Samsung has started rolling out Android 5.1.1 Lollipop update for the Galaxy E7 in India today. The device, which was released along with the Galaxy E5, was shipped with Android 4.4.4 KitKat at the time of its launch. Samsung jumped straitght from KitKat to Android 5.1.1 for both these devices skipping Android 5.0 altogether. The Galaxy E5 received the update in several markets about two months ago.
The Android 5.1 update was released for the Galaxy E7 (SM-E700F) in Sri Lanka during the first week of this month, and now in India. You can check for the OTA update (E700HXXU1BOJ7) in the Settings menu on your Galaxy E7 (SM-E700H) or download it from our firmware section and flash it manually using Odin.
Breaking from the recent yearly release cadence, the next version of Android to release might be a mid-cycle bump — an “Android 12.1,” if you will — rather than Android 13.
By all measures, Android 12 is a significant release for Google’s phones, among other things, revamping the design with “Material You,” which matches the system and your apps to your wallpaper’s colors. In the coming months, we should see more of how Android 12 will improve other companies’ phones, with Samsung set to beta test One UI 4.0 in the next few weeks.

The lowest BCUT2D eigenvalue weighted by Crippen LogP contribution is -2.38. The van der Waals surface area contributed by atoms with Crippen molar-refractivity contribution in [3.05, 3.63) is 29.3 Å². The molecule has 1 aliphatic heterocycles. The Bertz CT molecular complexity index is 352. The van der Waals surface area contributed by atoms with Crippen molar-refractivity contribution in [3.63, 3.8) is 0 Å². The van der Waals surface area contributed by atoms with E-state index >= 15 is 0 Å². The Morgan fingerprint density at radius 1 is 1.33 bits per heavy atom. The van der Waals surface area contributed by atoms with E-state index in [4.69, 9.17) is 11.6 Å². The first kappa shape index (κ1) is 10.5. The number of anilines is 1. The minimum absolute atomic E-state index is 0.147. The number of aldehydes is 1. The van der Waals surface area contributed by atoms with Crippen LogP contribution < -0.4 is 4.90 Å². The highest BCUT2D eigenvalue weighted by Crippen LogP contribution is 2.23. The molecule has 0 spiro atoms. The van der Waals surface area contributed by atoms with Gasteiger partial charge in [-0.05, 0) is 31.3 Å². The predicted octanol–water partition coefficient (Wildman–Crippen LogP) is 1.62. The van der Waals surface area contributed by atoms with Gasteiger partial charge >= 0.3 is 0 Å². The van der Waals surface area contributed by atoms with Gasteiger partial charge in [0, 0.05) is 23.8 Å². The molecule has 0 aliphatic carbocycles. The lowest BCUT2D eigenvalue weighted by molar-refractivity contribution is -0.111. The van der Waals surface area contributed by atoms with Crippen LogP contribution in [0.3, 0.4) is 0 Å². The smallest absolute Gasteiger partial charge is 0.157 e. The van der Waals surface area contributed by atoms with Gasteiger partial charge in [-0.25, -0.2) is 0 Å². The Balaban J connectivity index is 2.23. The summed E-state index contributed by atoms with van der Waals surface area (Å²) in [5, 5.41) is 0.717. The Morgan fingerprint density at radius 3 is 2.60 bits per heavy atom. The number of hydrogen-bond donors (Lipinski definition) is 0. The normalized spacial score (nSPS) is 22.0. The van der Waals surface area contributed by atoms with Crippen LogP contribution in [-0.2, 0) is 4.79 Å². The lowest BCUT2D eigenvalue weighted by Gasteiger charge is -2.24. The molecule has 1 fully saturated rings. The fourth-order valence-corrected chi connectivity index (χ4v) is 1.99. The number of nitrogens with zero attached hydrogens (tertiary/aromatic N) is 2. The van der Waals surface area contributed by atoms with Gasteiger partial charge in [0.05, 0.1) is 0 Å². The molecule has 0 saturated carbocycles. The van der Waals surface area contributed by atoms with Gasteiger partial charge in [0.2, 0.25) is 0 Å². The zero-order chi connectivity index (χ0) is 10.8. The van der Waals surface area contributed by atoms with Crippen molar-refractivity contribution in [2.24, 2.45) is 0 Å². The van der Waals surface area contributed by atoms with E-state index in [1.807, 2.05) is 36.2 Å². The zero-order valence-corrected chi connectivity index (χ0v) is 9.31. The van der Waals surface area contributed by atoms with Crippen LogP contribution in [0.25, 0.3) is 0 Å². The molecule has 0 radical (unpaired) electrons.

Normally, this would be about the time that we should set our sights on 2022’s Android release, presumed to be Android 13. In fact, Android 13’s internal dessert name, Tiramisu, has been discovered.
However, it seems there may be another stop in the journey. As tipped to XDA by luca020400 (Director of the Lineage OS ROM), a new Android code change suggests that Tiramisu/Android 13 will be API level 33, which is two levels higher than the forthcoming Android 12, which will be API 31. 9to5Google has also discovered a newer code change that directly confirms that Android 13 will be API 33.
More than that, it’s directly stated that API level 32 will be “sc-v2.” In this instance, “sc” is shorthand for Android 12’s internal dessert name, “Snow Cone,” while “v2” implies that Snow Cone will get a “version 2.”
In almost every case over the last 13 years of Android’s history, a change to the API level has coincided with a change to Android’s version number. However, this would be the first time since 2017 that Google has felt the need to put out a second, mid-cycle upgrade for a particular Android version.
At that time, Android Oreo got a bump from 8.0 to 8.1 at the end of the year, with the update debuting on Pixel and Nexus phones. A similar mid-cycle “x.1” release schedule also occurred following Android Nougat and Lollipop. Following that pattern, it’s quite possible that this “sc-v2” update might be called “Android 12.1” when it launches.
So what can we expect from such an Android 12.1 upgrade? Whatever is changing must be both important enough to justify a mid-cycle release, and also drastic enough that Google couldn’t add it all to Android 12 while keeping the API stable for developers.